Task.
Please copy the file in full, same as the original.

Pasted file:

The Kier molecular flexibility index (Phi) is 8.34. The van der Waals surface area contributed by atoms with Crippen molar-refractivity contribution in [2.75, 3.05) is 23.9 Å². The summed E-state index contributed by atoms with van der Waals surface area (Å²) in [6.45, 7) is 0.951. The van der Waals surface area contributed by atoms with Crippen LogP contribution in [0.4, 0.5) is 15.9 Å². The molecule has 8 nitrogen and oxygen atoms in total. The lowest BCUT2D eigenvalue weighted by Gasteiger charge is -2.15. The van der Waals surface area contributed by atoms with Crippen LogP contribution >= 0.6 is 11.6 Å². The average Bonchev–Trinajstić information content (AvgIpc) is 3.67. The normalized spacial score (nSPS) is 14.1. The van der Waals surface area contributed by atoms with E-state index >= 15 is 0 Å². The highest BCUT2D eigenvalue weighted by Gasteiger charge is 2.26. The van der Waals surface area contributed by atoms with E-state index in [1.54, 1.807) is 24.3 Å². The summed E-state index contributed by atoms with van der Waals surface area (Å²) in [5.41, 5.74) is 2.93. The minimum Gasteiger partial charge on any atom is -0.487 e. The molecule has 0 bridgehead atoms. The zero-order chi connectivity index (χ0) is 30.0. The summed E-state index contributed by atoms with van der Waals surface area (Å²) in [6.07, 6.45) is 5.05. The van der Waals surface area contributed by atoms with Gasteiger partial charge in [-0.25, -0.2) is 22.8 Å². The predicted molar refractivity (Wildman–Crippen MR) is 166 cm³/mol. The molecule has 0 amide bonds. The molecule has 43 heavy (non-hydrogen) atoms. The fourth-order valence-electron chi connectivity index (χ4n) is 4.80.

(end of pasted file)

The Kier molecular flexibility index (Phi) is 8.34. The van der Waals surface area contributed by atoms with Crippen molar-refractivity contribution in [2.75, 3.05) is 23.9 Å². The summed E-state index contributed by atoms with van der Waals surface area (Å²) in [6.45, 7) is 0.951. The van der Waals surface area contributed by atoms with Crippen LogP contribution in [0.4, 0.5) is 15.9 Å². The molecule has 8 nitrogen and oxygen atoms in total. The lowest BCUT2D eigenvalue weighted by Gasteiger charge is -2.15. The van der Waals surface area contributed by atoms with Crippen LogP contribution >= 0.6 is 11.6 Å². The average Bonchev–Trinajstić information content (AvgIpc) is 3.67. The normalized spacial score (nSPS) is 14.1. The van der Waals surface area contributed by atoms with E-state index >= 15 is 0 Å². The highest BCUT2D eigenvalue weighted by Gasteiger charge is 2.26. The van der Waals surface area contributed by atoms with E-state index in [1.54, 1.807) is 24.3 Å². The summed E-state index contributed by atoms with van der Waals surface area (Å²) in [5.41, 5.74) is 2.93. The minimum Gasteiger partial charge on any atom is -0.487 e. The molecule has 0 bridgehead atoms. The zero-order chi connectivity index (χ0) is 30.0. The summed E-state index contributed by atoms with van der Waals surface area (Å²) in [6.07, 6.45) is 5.05. The van der Waals surface area contributed by atoms with Gasteiger partial charge in [-0.25, -0.2) is 22.8 Å². The predicted molar refractivity (Wildman–Crippen MR) is 166 cm³/mol. The molecule has 0 amide bonds. The molecule has 43 heavy (non-hydrogen) atoms. The fourth-order valence-electron chi connectivity index (χ4n) is 4.80.